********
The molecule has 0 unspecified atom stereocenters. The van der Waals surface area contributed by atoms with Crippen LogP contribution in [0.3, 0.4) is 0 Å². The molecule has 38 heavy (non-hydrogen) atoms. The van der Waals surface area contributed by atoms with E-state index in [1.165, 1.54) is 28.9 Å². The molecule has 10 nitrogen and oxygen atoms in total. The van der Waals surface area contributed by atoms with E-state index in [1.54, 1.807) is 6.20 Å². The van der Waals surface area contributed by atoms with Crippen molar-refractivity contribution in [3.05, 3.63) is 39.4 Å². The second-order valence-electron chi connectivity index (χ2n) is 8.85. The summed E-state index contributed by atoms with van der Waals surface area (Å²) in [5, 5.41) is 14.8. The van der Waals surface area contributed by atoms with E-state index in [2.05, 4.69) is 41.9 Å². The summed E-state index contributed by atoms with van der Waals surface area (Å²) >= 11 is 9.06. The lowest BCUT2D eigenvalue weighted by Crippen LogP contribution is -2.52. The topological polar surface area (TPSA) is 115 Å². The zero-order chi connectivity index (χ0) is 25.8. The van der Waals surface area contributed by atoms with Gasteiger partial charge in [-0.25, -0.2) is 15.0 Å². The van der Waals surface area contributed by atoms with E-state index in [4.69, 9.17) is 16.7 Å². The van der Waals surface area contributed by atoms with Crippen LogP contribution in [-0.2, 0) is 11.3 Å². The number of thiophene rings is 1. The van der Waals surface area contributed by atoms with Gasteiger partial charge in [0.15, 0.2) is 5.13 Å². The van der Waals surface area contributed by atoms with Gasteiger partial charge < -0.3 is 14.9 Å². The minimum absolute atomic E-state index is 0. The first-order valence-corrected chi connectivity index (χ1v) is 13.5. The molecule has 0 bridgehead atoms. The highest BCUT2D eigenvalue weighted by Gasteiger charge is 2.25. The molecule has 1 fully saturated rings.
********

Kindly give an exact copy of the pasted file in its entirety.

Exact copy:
The molecule has 0 unspecified atom stereocenters. The van der Waals surface area contributed by atoms with Crippen LogP contribution in [0.3, 0.4) is 0 Å². The molecule has 38 heavy (non-hydrogen) atoms. The van der Waals surface area contributed by atoms with E-state index in [1.165, 1.54) is 28.9 Å². The molecule has 10 nitrogen and oxygen atoms in total. The van der Waals surface area contributed by atoms with E-state index in [1.54, 1.807) is 6.20 Å². The van der Waals surface area contributed by atoms with Crippen molar-refractivity contribution in [3.05, 3.63) is 39.4 Å². The second-order valence-electron chi connectivity index (χ2n) is 8.85. The summed E-state index contributed by atoms with van der Waals surface area (Å²) in [5, 5.41) is 14.8. The van der Waals surface area contributed by atoms with E-state index in [2.05, 4.69) is 41.9 Å². The summed E-state index contributed by atoms with van der Waals surface area (Å²) >= 11 is 9.06. The lowest BCUT2D eigenvalue weighted by Crippen LogP contribution is -2.52. The topological polar surface area (TPSA) is 115 Å². The zero-order chi connectivity index (χ0) is 25.8. The van der Waals surface area contributed by atoms with Gasteiger partial charge in [-0.25, -0.2) is 15.0 Å². The van der Waals surface area contributed by atoms with E-state index in [4.69, 9.17) is 16.7 Å². The van der Waals surface area contributed by atoms with Crippen LogP contribution in [-0.2, 0) is 11.3 Å². The number of thiophene rings is 1. The van der Waals surface area contributed by atoms with Gasteiger partial charge in [0.15, 0.2) is 5.13 Å². The van der Waals surface area contributed by atoms with Gasteiger partial charge < -0.3 is 14.9 Å². The minimum absolute atomic E-state index is 0. The first-order valence-corrected chi connectivity index (χ1v) is 13.5. The molecule has 0 bridgehead atoms. The highest BCUT2D eigenvalue weighted by Gasteiger charge is 2.25. The molecule has 1 fully saturated rings.